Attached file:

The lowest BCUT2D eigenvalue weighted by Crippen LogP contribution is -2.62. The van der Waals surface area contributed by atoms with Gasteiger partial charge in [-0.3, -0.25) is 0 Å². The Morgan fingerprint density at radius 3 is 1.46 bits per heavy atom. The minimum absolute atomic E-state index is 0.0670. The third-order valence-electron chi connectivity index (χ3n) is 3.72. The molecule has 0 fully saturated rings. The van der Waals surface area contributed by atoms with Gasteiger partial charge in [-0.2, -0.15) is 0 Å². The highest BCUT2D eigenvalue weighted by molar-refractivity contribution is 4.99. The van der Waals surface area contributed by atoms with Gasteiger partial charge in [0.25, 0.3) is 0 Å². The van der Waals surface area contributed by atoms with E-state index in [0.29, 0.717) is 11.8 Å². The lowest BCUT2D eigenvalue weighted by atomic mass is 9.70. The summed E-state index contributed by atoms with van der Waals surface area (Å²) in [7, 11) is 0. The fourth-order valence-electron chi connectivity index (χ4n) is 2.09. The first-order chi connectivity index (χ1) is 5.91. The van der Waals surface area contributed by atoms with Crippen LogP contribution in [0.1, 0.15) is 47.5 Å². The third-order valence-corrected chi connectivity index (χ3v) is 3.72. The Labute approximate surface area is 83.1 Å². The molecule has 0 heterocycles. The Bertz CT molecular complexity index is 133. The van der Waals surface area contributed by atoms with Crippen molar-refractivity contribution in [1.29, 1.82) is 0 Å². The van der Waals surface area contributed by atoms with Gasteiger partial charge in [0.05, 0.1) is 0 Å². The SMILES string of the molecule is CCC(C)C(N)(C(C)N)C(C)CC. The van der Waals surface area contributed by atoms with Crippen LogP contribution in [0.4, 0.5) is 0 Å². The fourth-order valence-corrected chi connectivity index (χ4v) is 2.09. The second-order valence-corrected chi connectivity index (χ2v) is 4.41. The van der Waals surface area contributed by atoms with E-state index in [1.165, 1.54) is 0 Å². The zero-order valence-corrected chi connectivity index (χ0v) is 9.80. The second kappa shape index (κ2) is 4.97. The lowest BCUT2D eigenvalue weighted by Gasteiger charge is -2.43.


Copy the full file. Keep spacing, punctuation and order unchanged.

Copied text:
The lowest BCUT2D eigenvalue weighted by Crippen LogP contribution is -2.62. The van der Waals surface area contributed by atoms with Gasteiger partial charge in [-0.3, -0.25) is 0 Å². The Morgan fingerprint density at radius 3 is 1.46 bits per heavy atom. The minimum absolute atomic E-state index is 0.0670. The third-order valence-electron chi connectivity index (χ3n) is 3.72. The molecule has 0 fully saturated rings. The van der Waals surface area contributed by atoms with Gasteiger partial charge in [-0.2, -0.15) is 0 Å². The highest BCUT2D eigenvalue weighted by molar-refractivity contribution is 4.99. The van der Waals surface area contributed by atoms with Gasteiger partial charge in [0.25, 0.3) is 0 Å². The van der Waals surface area contributed by atoms with E-state index in [0.29, 0.717) is 11.8 Å². The lowest BCUT2D eigenvalue weighted by atomic mass is 9.70. The summed E-state index contributed by atoms with van der Waals surface area (Å²) in [7, 11) is 0. The fourth-order valence-electron chi connectivity index (χ4n) is 2.09. The first-order chi connectivity index (χ1) is 5.91. The van der Waals surface area contributed by atoms with Crippen LogP contribution in [0.1, 0.15) is 47.5 Å². The third-order valence-corrected chi connectivity index (χ3v) is 3.72. The Labute approximate surface area is 83.1 Å². The molecule has 0 heterocycles. The Bertz CT molecular complexity index is 133. The van der Waals surface area contributed by atoms with Crippen molar-refractivity contribution in [1.29, 1.82) is 0 Å². The van der Waals surface area contributed by atoms with Gasteiger partial charge in [0.05, 0.1) is 0 Å². The SMILES string of the molecule is CCC(C)C(N)(C(C)N)C(C)CC. The van der Waals surface area contributed by atoms with Crippen LogP contribution in [0.4, 0.5) is 0 Å². The fourth-order valence-corrected chi connectivity index (χ4v) is 2.09. The second-order valence-corrected chi connectivity index (χ2v) is 4.41. The van der Waals surface area contributed by atoms with E-state index in [1.165, 1.54) is 0 Å². The zero-order valence-corrected chi connectivity index (χ0v) is 9.80. The second kappa shape index (κ2) is 4.97. The lowest BCUT2D eigenvalue weighted by Gasteiger charge is -2.43.